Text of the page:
Our legislators do nothing as people go uninsured, roads crumble, and tuition soars

Jul 12, 2013

For years, I’ve been struck by something John F. Kennedy used to say when he was running for president: “The immortal Dante tells us that divine justice weighs the sins of the cold-blooded and the sins of the warm-hearted in different scales.

“Better the occasional faults of a government that lives in a spirit of charity than the consistent omissions of a government frozen in the ice of its own indifference.“ In fact, JFK was actually quoting Franklin D. Roosevelt.

Well, times have certainly changed.

...if you aren't outraged and worried, you either have a heart of stone or you aren't paying attention.

Today, we seem to have a government frozen and paralyzed in the ice of ideological divide, at both federal and state levels. And if you aren’t outraged and worried, you either have a heart of stone or you aren’t paying attention.

This is especially noticeable in Michigan, which has long been sort of a canary in the coal mine for just about every unfavorable trend.

For months now, the governor has tried to get the Legislature to accept an expansion of Medicaid to hundreds of thousands of those without health insurance -- something that would cost the state less than nothing, when the benefits are taken into account.

He seems to be getting nowhere.

He is doing even less well with a proposal to appropriate more than a billion dollars a year to fix our state’s crumbling roads and bridges. For years, transportation needs were one of the few expenses Republican lawmakers were traditionally willing to support.

Nobody doubts the roads need fixing. Nor is there any doubt that it will cost us more the longer we wait. Yet the Legislature is totally unwilling to address the problem.

The latest outrage has to do with college affordability.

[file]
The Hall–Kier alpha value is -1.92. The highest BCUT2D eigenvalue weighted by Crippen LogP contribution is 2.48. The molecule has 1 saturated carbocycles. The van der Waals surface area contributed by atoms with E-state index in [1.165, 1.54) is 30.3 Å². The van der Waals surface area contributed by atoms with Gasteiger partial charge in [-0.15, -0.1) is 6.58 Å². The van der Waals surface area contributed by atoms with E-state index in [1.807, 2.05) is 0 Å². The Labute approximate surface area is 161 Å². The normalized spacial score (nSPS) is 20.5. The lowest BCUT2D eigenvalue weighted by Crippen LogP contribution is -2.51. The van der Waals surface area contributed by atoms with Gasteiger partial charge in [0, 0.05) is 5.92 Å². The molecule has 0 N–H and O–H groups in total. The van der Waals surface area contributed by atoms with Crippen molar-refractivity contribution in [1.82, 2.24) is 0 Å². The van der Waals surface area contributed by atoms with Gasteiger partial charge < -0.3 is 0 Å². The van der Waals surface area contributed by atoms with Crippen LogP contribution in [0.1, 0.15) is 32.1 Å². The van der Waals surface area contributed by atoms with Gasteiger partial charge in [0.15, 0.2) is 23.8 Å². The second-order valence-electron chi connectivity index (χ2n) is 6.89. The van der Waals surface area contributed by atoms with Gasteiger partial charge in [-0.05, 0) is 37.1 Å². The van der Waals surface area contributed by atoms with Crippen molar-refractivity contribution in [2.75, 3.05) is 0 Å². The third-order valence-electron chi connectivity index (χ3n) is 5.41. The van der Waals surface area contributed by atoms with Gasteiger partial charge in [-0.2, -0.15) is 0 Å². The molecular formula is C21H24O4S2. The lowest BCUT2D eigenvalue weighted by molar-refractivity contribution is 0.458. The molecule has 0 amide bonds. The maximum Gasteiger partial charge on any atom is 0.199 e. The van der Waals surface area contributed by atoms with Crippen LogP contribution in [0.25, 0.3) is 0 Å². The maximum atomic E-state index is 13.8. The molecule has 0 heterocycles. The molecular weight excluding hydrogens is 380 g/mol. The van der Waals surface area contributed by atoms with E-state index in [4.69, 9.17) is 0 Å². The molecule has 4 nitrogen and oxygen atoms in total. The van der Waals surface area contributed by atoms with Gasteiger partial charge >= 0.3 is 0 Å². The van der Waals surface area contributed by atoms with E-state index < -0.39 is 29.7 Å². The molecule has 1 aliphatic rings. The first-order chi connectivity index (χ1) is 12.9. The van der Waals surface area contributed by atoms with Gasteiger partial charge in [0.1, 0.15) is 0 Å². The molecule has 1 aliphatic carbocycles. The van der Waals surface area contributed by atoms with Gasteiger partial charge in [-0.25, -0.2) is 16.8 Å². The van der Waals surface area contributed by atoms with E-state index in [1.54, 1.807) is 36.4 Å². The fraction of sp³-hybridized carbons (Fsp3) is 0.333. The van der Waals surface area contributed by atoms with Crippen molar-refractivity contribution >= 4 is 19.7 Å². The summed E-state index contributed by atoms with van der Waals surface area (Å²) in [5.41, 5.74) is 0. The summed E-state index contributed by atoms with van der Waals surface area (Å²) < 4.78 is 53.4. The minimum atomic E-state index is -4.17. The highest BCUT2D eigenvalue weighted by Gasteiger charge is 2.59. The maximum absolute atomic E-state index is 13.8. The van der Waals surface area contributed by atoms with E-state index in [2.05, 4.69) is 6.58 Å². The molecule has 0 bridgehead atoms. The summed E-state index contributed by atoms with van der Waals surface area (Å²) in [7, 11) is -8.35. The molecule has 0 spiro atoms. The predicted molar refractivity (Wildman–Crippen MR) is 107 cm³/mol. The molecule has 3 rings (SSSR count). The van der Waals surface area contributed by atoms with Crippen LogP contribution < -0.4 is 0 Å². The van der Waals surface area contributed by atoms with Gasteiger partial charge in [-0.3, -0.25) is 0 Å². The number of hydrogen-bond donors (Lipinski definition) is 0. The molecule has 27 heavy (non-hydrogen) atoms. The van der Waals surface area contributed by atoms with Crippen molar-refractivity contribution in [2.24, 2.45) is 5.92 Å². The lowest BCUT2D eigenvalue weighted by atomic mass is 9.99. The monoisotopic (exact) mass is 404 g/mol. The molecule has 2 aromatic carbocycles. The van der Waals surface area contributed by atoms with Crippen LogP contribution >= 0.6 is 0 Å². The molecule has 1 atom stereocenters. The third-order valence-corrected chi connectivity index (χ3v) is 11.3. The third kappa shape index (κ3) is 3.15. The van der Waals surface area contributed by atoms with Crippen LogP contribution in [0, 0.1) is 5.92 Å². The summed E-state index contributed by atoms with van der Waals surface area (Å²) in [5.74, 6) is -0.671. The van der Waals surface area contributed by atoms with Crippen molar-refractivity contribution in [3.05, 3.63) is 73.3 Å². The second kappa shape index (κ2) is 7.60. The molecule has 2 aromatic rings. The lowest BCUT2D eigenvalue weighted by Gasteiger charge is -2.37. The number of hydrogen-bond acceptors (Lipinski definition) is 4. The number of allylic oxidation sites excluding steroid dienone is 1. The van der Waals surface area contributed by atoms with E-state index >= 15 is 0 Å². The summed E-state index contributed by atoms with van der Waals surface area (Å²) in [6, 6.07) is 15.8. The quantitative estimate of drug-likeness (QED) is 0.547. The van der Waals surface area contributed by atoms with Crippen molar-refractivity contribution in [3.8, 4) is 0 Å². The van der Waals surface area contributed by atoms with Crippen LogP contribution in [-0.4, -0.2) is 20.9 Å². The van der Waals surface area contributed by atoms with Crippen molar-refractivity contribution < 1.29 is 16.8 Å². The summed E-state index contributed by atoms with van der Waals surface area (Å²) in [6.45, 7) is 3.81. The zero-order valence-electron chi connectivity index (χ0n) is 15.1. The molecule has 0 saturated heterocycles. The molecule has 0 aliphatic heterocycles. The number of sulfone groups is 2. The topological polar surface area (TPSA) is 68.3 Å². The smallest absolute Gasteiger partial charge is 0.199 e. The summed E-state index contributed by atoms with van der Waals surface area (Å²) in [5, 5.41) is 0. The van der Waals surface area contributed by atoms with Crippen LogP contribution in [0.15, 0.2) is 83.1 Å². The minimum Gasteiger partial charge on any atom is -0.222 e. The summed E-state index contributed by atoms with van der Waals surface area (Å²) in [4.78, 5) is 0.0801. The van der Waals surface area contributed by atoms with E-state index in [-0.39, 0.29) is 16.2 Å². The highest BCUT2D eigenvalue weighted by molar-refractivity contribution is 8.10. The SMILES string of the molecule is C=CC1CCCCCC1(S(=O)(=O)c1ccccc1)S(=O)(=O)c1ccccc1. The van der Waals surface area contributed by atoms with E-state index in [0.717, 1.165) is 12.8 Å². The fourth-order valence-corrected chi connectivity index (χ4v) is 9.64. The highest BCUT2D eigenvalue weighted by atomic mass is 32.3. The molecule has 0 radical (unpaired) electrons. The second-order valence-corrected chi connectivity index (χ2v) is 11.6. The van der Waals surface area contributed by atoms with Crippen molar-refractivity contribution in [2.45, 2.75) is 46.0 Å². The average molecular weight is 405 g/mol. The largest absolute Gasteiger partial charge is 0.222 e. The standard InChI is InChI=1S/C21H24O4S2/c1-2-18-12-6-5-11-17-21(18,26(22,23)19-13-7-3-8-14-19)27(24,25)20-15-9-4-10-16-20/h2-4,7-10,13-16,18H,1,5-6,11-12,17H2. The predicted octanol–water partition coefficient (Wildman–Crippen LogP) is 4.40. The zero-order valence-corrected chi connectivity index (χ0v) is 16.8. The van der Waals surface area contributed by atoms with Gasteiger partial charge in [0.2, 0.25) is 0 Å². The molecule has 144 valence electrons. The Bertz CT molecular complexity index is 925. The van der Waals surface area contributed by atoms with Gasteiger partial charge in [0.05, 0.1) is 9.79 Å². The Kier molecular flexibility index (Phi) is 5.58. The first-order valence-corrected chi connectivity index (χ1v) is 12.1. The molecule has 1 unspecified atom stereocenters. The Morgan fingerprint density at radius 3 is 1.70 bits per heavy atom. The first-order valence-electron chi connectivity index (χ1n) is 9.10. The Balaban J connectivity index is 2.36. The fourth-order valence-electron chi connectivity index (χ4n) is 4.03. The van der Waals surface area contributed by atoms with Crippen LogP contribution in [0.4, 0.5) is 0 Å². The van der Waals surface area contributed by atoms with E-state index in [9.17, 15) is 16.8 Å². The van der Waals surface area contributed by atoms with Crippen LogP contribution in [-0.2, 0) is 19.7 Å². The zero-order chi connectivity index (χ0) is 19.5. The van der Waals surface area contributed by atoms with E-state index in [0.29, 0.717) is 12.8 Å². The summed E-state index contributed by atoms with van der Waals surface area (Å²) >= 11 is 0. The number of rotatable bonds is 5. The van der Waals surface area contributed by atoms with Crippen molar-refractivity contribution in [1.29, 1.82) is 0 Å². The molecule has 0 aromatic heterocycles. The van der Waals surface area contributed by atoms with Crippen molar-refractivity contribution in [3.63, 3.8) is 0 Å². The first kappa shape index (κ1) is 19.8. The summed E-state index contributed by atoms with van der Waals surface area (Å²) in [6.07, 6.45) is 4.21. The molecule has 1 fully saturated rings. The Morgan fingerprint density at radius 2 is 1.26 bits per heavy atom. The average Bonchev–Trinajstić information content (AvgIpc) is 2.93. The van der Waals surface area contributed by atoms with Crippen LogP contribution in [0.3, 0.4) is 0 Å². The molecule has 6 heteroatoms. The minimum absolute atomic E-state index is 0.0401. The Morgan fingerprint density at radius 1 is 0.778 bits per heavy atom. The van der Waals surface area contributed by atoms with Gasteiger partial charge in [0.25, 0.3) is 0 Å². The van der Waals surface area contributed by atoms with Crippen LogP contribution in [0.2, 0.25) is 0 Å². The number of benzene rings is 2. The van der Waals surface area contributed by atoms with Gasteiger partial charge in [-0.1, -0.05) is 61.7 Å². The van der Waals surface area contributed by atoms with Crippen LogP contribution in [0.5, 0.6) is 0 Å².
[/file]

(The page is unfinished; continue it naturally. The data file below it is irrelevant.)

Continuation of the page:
Nearly ten years ago, Lt. Governor John Cherry presided over a high-level commission that concluded our state badly needed to double the number of college graduates within a decade. That is, if we wanted to keep Michigan competitive.

Since then, we’ve done everything we can to make college LESS affordable.

When I was young, this state and nation thought it was in our best interests to try to help young people have a shot at a decent future. Now, we seem determined to prevent them from doing so.

Just as the last of the well-paying jobs for unskilled labor are vanishing, we are making it harder than ever for anyone to afford college.

The interest rate on subsidized student loans just doubled, from 3.4% to 6.8%.

There are various efforts in Congress to bring that down, but as of now, none of them are getting anywhere. Meanwhile, tuition is soaring, rising most of all this year at Wayne State University, where many students can least afford it.

Wayne is now asking students to pay $11,000 a year in tuition alone.

According to a new report in today’s Detroit Free Press, full-time freshmen at 19 Michigan colleges are more likely to default on a student loan than they are to graduate.

In fact, the only area in which Michigan is an education leader is in filing federal lawsuits against those behind in their payments on student loans.

Something is very wrong here.

When I was young, this state and nation thought it was in our best interests to try to help young people have a shot at a decent future. Now, we seem determined to prevent them from doing so. You might, sometime this weekend, ask yourself why.

Jack Lessenberry is Michigan Radio's political analyst. Views expressed in the essays by Jack Lessenberry are his own and do not necessarily reflect those of Michigan Radio, its management or the station licensee, the University of Michigan.